I'm really uncertain how I feel about yesterday. I am certain I feel lucky and relieved. Beyond that, I'm unsure.
I was working at home in the afternoon, reading through a book and making handwritten notes as I went along. I felt very sleepy. This is not unusual, as I am the father of a 6-month old, so sleep is more infrequent than it used to be.
However, I was extremely sleepy ... unusually sleepy.
I made a cup of coffee to wake up a bit. It didn't help. As soon as I sat back down to go to work, the sleepiness returned.
Rinse, lather and repeat. More coffee, more sleepiness.
So, I made a third cup of coffee, this time even bigger -- 20oz-- to see if that helped. Further, I ground the coffee fine this time, and I used a lot, so as to make both the taste and caffeine as powerful as possible.
No good. Still sleepy, but evidently still awake enough to notice the rotting smell. Last time I smelled this, I found a dead mouse on the top cellar stair. No mouse this time. I decide to light a Yankee Candle to cover the smell for when my wife comes home, but I get distracted and forget to do so.
In my wingback chair I return to reading-only, as I'm too sleepy to write. I resist the extremely strong urge to take a nap. My wife and baby daughter are coming home soon (I got the afternoon off from pickup duty, so I could do work), and I want to see the big smile our baby girl gets each time she comes home from daycare. No sleep...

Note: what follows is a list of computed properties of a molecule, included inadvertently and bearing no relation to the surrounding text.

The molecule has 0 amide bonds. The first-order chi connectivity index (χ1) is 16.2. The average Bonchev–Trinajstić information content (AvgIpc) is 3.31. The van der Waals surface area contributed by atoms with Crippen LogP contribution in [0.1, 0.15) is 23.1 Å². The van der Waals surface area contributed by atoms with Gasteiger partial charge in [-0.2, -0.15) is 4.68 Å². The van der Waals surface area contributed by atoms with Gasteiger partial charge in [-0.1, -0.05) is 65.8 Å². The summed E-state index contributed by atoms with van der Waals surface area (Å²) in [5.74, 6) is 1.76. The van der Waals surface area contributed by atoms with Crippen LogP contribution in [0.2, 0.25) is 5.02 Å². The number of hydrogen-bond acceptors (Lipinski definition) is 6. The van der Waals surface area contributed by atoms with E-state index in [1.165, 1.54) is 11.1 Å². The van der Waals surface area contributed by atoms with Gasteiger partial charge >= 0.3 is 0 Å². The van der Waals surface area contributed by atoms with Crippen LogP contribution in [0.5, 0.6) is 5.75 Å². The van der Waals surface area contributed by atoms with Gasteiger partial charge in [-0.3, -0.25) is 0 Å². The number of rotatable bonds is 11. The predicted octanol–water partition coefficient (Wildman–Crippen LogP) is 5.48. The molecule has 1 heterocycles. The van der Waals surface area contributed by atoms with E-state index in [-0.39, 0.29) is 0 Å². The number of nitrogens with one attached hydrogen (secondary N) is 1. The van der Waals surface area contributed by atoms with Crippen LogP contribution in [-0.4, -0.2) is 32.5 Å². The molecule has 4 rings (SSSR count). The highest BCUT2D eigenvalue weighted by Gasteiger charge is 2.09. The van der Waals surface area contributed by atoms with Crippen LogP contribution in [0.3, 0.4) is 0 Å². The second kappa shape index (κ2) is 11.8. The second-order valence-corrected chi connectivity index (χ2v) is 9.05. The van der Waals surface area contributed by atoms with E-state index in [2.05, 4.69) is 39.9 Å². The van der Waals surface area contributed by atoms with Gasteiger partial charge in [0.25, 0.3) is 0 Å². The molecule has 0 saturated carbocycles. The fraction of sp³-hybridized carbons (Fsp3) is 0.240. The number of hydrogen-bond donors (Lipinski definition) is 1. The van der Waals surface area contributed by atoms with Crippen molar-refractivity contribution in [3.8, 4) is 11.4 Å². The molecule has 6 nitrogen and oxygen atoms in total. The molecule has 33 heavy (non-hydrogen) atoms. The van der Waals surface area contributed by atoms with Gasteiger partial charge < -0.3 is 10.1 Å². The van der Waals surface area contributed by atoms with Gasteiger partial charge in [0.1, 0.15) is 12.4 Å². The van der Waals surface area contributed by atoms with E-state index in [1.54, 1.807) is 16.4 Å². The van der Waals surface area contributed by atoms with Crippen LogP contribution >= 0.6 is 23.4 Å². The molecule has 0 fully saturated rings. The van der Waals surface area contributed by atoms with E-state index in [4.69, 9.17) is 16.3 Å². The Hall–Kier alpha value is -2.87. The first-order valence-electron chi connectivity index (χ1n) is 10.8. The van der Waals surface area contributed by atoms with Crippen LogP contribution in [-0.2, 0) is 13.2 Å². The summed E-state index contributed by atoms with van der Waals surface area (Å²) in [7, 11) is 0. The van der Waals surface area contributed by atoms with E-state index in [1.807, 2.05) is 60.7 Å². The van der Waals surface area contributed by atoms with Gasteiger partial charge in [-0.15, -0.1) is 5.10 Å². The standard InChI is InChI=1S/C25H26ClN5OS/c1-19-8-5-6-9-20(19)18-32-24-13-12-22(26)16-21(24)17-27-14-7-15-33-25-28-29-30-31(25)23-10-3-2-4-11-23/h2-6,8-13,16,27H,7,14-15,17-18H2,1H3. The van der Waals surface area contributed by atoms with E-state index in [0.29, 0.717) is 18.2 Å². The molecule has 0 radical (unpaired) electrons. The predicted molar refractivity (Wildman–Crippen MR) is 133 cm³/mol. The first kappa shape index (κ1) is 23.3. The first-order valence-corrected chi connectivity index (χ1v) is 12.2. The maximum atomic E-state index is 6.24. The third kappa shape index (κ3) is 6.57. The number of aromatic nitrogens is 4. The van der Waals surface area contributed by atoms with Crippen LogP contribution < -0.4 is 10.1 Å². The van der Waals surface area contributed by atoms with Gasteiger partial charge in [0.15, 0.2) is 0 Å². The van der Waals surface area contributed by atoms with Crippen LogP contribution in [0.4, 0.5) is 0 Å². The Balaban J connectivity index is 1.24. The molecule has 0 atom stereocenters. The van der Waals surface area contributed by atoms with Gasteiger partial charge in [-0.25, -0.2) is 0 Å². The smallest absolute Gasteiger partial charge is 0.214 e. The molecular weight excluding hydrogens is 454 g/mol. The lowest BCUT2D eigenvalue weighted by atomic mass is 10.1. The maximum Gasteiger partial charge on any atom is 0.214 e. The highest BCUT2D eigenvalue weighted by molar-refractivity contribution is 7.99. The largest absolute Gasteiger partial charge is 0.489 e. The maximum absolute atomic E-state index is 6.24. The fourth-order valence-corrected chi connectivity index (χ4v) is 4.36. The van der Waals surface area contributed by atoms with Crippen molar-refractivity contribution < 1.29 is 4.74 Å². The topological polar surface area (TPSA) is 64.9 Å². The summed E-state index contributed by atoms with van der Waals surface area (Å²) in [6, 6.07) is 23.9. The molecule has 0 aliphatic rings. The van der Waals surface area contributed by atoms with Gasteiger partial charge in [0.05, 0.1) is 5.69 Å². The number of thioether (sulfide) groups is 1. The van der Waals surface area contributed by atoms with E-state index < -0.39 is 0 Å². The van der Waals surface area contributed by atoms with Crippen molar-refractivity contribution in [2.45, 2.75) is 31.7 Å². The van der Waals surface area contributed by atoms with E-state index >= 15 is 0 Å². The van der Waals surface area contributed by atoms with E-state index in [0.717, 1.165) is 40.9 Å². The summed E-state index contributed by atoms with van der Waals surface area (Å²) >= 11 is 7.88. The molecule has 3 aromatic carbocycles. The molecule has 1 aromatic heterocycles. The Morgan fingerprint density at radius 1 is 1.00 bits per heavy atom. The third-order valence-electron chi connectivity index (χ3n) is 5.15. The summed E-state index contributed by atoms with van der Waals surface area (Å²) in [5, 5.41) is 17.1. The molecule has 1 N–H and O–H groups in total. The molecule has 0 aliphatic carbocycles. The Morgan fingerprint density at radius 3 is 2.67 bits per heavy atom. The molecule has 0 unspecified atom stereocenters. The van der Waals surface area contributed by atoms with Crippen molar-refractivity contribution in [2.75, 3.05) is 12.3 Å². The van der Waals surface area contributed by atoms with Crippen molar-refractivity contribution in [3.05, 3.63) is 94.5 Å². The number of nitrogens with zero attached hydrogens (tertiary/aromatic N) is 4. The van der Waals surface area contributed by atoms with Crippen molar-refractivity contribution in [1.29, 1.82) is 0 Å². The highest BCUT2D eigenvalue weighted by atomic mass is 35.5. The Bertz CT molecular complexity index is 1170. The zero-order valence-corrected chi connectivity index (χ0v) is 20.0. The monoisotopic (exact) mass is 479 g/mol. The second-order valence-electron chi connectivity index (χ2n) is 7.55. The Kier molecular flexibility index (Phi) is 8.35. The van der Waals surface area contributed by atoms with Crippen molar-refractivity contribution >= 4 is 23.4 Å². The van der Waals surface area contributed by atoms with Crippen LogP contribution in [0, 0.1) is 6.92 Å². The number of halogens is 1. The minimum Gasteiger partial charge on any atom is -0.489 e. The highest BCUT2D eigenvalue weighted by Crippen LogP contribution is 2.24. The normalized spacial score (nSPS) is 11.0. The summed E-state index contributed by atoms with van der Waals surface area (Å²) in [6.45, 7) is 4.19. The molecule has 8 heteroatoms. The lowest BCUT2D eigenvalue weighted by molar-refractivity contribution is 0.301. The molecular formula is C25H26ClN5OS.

The next thing I remember is my wife coming home, yelling across the kitchen, "Oh my God, the whole house smells like gas .... C.B., are you in here??? Open a window or the house is going to blow up!!!"
Immediately, the causal realization came, "Oh...right... I wasn't sleepy, I was slowly being gassed to death by a faulty gas range knob that I hadn't even touched..."
Almost instantly thereafter came the dad-realization: "Jesus Waterboarding Christ! What if my daughter had been home?"
Then, the relieved realization, "I am such a lucky idiot! That could totally have not gone my way. A dead mouse. Really?"
Then, came the odd questions, such as "Why does the mercaptan in propane smell more like dead mice than rotten eggs?" and "If propane producers can add a noxious-smelling agent like mercaptan in order to warn of leaks, could they not instead add a pleasing smell that one would not find inside a house -- maybe new car smell?
I'm sure the folks at Yankee Candle could come up with that scent for them.